How to get ahead at work by saying "no"

Taking on increasing amounts of work without adequate recovery delivers ever-diminishing returns for time invested and puts workers on a sure path to burnout.

Sometimes, the best answer is "no", and it need not come at the cost of your workplace relationships or reputation.

At a glance

  • Saying “No” to extra work can be challenging in tough economic times, but doing so can have benefits for teams and organisations.
  • Being proactive is essential. Anticipate expanding responsibilities and set out priorities to ease the process of saying “No”.
  • It is also important to speak from a place of empowerment, demonstrating the value of your skills and competencies.

Prefer to listen to this story? Here it is in audio format.

You are already stressed and stretched to the limit. The mere thought of being asked to do just one more thing creates a sense of panic.

How do you push back to contain your workload without threatening your career or being labelled difficult, especially in tough economic times, when everyone is trying to do more with less?

This is a dilemma that Andy Johnson, Brisbane-based executive coach, often addresses with his clients.

“Workload stress has always been an issue in the financial services industry, but last year it shifted to being a survival issue. People felt they had to keep taking on more work for the survival of the business, or to keep their jobs for the sake of their own survival,” Johnson says.

The problem is, taking on increasing amounts of work without adequate recovery delivers ever-diminishing returns for time invested and puts workers on a sure path to burnout. Herein lies the value in developing the art of the judicial “No”.

A skill that can be learned

Erin Landells is organisational development manager with mine water remediation company Global Aquatica. She is the first to admit that she is “terrible at saying ‘No’” and takes on too many things, which leaves her continually anxious and stressed.

Over the years, she has identified this pattern as a weakness and has developed effective strategies to prevent overload.

When asked to take on extra work when she is already at capacity, Landells’ go-to response is now, “I’m currently working on X, Y and Z – which one of these do you want me to stop working on, or can wait?”.

“I still don’t find it easy to do, but when I have used this with my managers, it’s been fine!” Landells says.

Be proactive

If you want to be on the front foot about reining in your ever-expanding list of responsibilities, flag this in a conversation with your manager ahead of time, so it does not come as a surprise, recommends Johnson.

“Lead with the positives,” he says. “State how this will benefit the company and benefit you.” If, for example, you want to leave work on time, benefits could include feeling more present and energised when you are at work, or being more strategic about achieving your priorities.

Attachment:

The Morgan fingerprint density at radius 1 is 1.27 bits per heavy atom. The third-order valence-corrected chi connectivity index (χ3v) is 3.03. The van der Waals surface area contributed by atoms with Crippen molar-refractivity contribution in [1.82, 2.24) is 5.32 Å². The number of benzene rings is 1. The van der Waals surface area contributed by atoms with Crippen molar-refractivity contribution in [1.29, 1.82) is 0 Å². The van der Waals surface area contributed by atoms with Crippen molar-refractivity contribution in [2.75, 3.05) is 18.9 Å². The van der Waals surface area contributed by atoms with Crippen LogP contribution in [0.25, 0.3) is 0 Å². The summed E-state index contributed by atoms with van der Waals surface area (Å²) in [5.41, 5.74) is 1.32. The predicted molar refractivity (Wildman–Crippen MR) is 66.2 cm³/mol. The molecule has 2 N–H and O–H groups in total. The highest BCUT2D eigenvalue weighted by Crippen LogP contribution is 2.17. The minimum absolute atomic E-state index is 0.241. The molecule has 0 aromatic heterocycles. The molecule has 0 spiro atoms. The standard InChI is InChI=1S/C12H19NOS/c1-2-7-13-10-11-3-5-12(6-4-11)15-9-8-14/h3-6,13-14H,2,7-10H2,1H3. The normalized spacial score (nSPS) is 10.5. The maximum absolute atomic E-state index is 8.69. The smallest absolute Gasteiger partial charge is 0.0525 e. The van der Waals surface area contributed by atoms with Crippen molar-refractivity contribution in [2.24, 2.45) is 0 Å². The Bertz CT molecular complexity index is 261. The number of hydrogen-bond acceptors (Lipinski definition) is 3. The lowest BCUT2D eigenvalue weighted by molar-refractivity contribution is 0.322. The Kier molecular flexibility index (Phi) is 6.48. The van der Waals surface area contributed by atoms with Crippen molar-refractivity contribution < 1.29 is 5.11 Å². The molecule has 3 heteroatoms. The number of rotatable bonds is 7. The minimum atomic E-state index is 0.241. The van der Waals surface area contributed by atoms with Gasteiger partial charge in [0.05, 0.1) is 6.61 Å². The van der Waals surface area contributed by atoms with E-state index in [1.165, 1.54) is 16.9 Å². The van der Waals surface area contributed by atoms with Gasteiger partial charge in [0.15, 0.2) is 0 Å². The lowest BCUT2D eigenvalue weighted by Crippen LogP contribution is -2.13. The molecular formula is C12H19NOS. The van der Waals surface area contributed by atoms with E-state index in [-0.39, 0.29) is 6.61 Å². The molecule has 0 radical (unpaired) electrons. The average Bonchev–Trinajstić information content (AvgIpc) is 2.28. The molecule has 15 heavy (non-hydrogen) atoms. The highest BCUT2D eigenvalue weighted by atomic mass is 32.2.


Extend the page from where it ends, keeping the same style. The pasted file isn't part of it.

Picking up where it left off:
CPA Library resource: Preventing job burnout: transforming work pressures into productivity. Read now.

Demonstrate your professionalism

Joseph Donnelly, university career counsellor and lecturer, has a diverse role that is prone to scope creep, so he often has extra projects come his way. Over time, he has found a way to talk to his manager about what he can and cannot take on without compromising his reputation.

“I shared with my manager how I’m a big picture thinker, so if I get a request, I don’t just think about that piece of work, but how this work relates to, and might impact, everything else,” says Donnelly.

He typically asks  lots of questions about the nature of the work, and then gives himself space to reflect, saying, “Leave it with me, I’ll get back to you”.

On reporting back, Donnelly starts by stating his existing commitments. “Sometimes, the conversation ends there, because it’s clear I have too much on.”

He quantifies the time and resources needed to do the extra work, how that will affect his other work, and explores options such as extending the project timeframe or being relieved of other duties.

Exploring these “grey zones” between a black and white “Yes” or “No” response has been effective for Donnelly. “I’ve never had a situation where I have been forced to take on something I thought was too much,” he says.

Donnelly’s concerns that he might be perceived as the “squeaky wheel” on the team and be overlooked for future projects proved to be unfounded.

“My manager actually appreciated my clarity, analysis and strategic thinking, which helped her own decision-making in the process,” Donnelly says.

CPA Australia podcast: Emotional intelligence is a skill you can learn

Speak from a place of empowerment

The manner in which you express your concerns matters as much as the words themselves, says Cynthia Hickman, a Melbourne-based psychologist who sees many professionals struggling with work pressure.

“Speak from a place of knowing your value and competence, rather than from a place of weakness or being a victim,” she advises.

In some work cultures, pushing back, even when done tactfully, may not be well received. If you suspect that is true for your work situation, Johnson advises taking time to clarify whether you are willing to take the risk.

“Reflect on the reason why you want to say ‘No’ – such as to protect your health, relationships, quality of work or simply to stand up for yourself – and ask if this intrinsic motivation is strong enough to potentially jeopardise your work.”

Hickman and Johnson agree that even when their clients don’t get what they want, many feel much better for having spoken up.


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September 2021
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